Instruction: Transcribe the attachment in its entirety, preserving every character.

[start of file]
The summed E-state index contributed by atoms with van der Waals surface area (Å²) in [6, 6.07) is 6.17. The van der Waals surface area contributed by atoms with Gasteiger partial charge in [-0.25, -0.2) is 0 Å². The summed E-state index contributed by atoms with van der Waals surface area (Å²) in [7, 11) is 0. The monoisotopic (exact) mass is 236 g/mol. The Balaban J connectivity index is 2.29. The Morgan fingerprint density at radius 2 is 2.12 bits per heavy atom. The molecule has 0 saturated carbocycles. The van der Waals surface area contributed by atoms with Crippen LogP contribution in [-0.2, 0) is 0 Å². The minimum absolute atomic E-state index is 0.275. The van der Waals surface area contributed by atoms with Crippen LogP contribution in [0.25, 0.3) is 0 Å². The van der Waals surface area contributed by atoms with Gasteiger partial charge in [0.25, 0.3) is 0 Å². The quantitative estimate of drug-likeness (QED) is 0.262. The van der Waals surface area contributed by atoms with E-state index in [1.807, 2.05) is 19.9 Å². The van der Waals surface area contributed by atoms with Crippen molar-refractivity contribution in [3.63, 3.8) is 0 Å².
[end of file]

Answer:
The summed E-state index contributed by atoms with van der Waals surface area (Å²) in [6, 6.07) is 6.17. The van der Waals surface area contributed by atoms with Gasteiger partial charge in [-0.25, -0.2) is 0 Å². The summed E-state index contributed by atoms with van der Waals surface area (Å²) in [7, 11) is 0. The monoisotopic (exact) mass is 236 g/mol. The Balaban J connectivity index is 2.29. The Morgan fingerprint density at radius 2 is 2.12 bits per heavy atom. The molecule has 0 saturated carbocycles. The van der Waals surface area contributed by atoms with Crippen LogP contribution in [-0.2, 0) is 0 Å². The minimum absolute atomic E-state index is 0.275. The van der Waals surface area contributed by atoms with Crippen LogP contribution in [0.25, 0.3) is 0 Å². The van der Waals surface area contributed by atoms with Gasteiger partial charge in [0.25, 0.3) is 0 Å². The quantitative estimate of drug-likeness (QED) is 0.262. The van der Waals surface area contributed by atoms with E-state index in [1.807, 2.05) is 19.9 Å². The van der Waals surface area contributed by atoms with Crippen molar-refractivity contribution in [3.63, 3.8) is 0 Å².